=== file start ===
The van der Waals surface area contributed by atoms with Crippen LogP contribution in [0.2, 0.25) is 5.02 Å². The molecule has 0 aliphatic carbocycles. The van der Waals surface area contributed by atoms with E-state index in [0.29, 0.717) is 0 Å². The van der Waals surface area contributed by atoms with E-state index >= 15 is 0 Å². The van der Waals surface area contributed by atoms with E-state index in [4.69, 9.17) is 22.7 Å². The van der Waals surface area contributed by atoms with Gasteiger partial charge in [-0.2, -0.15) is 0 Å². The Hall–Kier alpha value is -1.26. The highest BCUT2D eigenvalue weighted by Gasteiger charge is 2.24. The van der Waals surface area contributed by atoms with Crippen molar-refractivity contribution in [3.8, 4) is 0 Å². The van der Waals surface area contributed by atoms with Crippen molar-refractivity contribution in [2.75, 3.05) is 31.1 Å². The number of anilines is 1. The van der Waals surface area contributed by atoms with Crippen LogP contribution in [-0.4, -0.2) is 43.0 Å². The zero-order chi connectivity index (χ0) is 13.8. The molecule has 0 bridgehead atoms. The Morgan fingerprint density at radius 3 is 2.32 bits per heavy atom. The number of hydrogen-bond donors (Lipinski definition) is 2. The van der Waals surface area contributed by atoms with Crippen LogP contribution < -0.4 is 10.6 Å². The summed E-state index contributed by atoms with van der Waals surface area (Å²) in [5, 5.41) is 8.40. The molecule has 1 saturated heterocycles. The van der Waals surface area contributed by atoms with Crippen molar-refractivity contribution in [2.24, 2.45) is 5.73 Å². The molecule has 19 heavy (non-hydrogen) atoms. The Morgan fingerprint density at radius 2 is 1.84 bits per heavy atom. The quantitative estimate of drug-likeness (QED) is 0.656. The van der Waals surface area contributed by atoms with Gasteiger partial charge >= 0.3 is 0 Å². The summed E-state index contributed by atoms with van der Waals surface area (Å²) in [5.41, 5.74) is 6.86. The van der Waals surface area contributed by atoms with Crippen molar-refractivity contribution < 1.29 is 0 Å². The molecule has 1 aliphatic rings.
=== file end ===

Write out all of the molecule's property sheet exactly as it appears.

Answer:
The van der Waals surface area contributed by atoms with Crippen LogP contribution in [0.2, 0.25) is 5.02 Å². The molecule has 0 aliphatic carbocycles. The van der Waals surface area contributed by atoms with E-state index in [0.29, 0.717) is 0 Å². The van der Waals surface area contributed by atoms with E-state index >= 15 is 0 Å². The van der Waals surface area contributed by atoms with E-state index in [4.69, 9.17) is 22.7 Å². The van der Waals surface area contributed by atoms with Gasteiger partial charge in [-0.2, -0.15) is 0 Å². The Hall–Kier alpha value is -1.26. The highest BCUT2D eigenvalue weighted by Gasteiger charge is 2.24. The van der Waals surface area contributed by atoms with Crippen molar-refractivity contribution in [3.8, 4) is 0 Å². The van der Waals surface area contributed by atoms with Crippen molar-refractivity contribution in [2.75, 3.05) is 31.1 Å². The number of anilines is 1. The van der Waals surface area contributed by atoms with Crippen LogP contribution in [-0.4, -0.2) is 43.0 Å². The zero-order chi connectivity index (χ0) is 13.8. The molecule has 0 bridgehead atoms. The Morgan fingerprint density at radius 3 is 2.32 bits per heavy atom. The number of hydrogen-bond donors (Lipinski definition) is 2. The van der Waals surface area contributed by atoms with Crippen LogP contribution < -0.4 is 10.6 Å². The summed E-state index contributed by atoms with van der Waals surface area (Å²) in [5, 5.41) is 8.40. The molecule has 1 saturated heterocycles. The van der Waals surface area contributed by atoms with Crippen molar-refractivity contribution in [2.24, 2.45) is 5.73 Å². The molecule has 19 heavy (non-hydrogen) atoms. The Morgan fingerprint density at radius 2 is 1.84 bits per heavy atom. The quantitative estimate of drug-likeness (QED) is 0.656. The van der Waals surface area contributed by atoms with Gasteiger partial charge >= 0.3 is 0 Å². The summed E-state index contributed by atoms with van der Waals surface area (Å²) in [5.41, 5.74) is 6.86. The van der Waals surface area contributed by atoms with Crippen molar-refractivity contribution < 1.29 is 0 Å². The molecule has 1 aliphatic rings.